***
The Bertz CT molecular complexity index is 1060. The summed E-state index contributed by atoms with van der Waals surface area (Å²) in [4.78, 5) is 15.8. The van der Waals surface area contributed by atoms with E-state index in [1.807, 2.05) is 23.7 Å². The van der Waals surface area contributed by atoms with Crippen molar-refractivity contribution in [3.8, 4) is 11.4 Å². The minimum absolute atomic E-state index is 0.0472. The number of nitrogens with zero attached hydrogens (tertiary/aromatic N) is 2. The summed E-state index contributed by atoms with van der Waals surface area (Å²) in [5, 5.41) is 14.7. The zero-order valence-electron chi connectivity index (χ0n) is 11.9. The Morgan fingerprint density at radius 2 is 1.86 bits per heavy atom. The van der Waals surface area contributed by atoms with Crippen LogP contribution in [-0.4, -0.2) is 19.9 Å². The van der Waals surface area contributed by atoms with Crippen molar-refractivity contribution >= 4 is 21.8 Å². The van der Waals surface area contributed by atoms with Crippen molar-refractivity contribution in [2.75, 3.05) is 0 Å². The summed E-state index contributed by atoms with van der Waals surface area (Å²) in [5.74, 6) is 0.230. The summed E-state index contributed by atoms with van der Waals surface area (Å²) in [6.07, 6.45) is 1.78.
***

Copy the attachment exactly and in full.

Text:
The Bertz CT molecular complexity index is 1060. The summed E-state index contributed by atoms with van der Waals surface area (Å²) in [4.78, 5) is 15.8. The van der Waals surface area contributed by atoms with E-state index in [1.807, 2.05) is 23.7 Å². The van der Waals surface area contributed by atoms with Crippen molar-refractivity contribution in [3.8, 4) is 11.4 Å². The minimum absolute atomic E-state index is 0.0472. The number of nitrogens with zero attached hydrogens (tertiary/aromatic N) is 2. The summed E-state index contributed by atoms with van der Waals surface area (Å²) in [5, 5.41) is 14.7. The zero-order valence-electron chi connectivity index (χ0n) is 11.9. The Morgan fingerprint density at radius 2 is 1.86 bits per heavy atom. The van der Waals surface area contributed by atoms with Crippen LogP contribution in [-0.4, -0.2) is 19.9 Å². The van der Waals surface area contributed by atoms with Crippen molar-refractivity contribution >= 4 is 21.8 Å². The van der Waals surface area contributed by atoms with Crippen molar-refractivity contribution in [2.75, 3.05) is 0 Å². The summed E-state index contributed by atoms with van der Waals surface area (Å²) in [5.74, 6) is 0.230. The summed E-state index contributed by atoms with van der Waals surface area (Å²) in [6.07, 6.45) is 1.78.